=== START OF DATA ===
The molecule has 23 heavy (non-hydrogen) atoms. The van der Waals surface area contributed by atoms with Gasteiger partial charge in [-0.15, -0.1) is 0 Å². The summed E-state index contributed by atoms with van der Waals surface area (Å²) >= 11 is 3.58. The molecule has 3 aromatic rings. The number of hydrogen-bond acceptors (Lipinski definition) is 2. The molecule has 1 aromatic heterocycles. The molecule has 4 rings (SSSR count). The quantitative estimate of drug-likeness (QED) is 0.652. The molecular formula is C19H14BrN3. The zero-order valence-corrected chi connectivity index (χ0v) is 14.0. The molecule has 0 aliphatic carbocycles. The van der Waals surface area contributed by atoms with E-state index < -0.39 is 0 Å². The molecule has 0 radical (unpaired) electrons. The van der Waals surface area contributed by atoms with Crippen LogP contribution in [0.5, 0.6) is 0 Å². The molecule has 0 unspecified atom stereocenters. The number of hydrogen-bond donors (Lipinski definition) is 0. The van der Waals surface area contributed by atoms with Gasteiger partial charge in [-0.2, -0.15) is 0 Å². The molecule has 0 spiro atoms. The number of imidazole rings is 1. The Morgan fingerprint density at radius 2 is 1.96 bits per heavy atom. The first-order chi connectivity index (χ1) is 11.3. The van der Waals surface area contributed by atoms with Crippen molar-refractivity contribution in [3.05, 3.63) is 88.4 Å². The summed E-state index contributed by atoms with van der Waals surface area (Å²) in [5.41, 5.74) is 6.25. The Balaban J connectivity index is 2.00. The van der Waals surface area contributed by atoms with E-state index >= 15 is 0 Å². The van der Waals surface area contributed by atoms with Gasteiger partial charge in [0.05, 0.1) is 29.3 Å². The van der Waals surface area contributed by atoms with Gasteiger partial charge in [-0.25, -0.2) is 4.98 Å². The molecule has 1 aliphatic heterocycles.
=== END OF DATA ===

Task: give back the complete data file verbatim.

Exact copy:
The molecule has 23 heavy (non-hydrogen) atoms. The van der Waals surface area contributed by atoms with Gasteiger partial charge in [-0.15, -0.1) is 0 Å². The summed E-state index contributed by atoms with van der Waals surface area (Å²) >= 11 is 3.58. The molecule has 3 aromatic rings. The number of hydrogen-bond acceptors (Lipinski definition) is 2. The molecule has 1 aromatic heterocycles. The molecule has 4 rings (SSSR count). The quantitative estimate of drug-likeness (QED) is 0.652. The molecular formula is C19H14BrN3. The zero-order valence-corrected chi connectivity index (χ0v) is 14.0. The molecule has 0 aliphatic carbocycles. The van der Waals surface area contributed by atoms with E-state index < -0.39 is 0 Å². The molecule has 0 radical (unpaired) electrons. The van der Waals surface area contributed by atoms with Crippen LogP contribution in [0.5, 0.6) is 0 Å². The molecule has 0 unspecified atom stereocenters. The number of hydrogen-bond donors (Lipinski definition) is 0. The van der Waals surface area contributed by atoms with Gasteiger partial charge in [-0.2, -0.15) is 0 Å². The molecule has 0 spiro atoms. The number of imidazole rings is 1. The Morgan fingerprint density at radius 2 is 1.96 bits per heavy atom. The first-order chi connectivity index (χ1) is 11.3. The van der Waals surface area contributed by atoms with Crippen molar-refractivity contribution in [3.05, 3.63) is 88.4 Å². The summed E-state index contributed by atoms with van der Waals surface area (Å²) in [5.41, 5.74) is 6.25. The Balaban J connectivity index is 2.00. The van der Waals surface area contributed by atoms with E-state index >= 15 is 0 Å². The van der Waals surface area contributed by atoms with Gasteiger partial charge in [0.05, 0.1) is 29.3 Å². The van der Waals surface area contributed by atoms with Gasteiger partial charge in [-0.25, -0.2) is 4.98 Å². The molecule has 1 aliphatic heterocycles.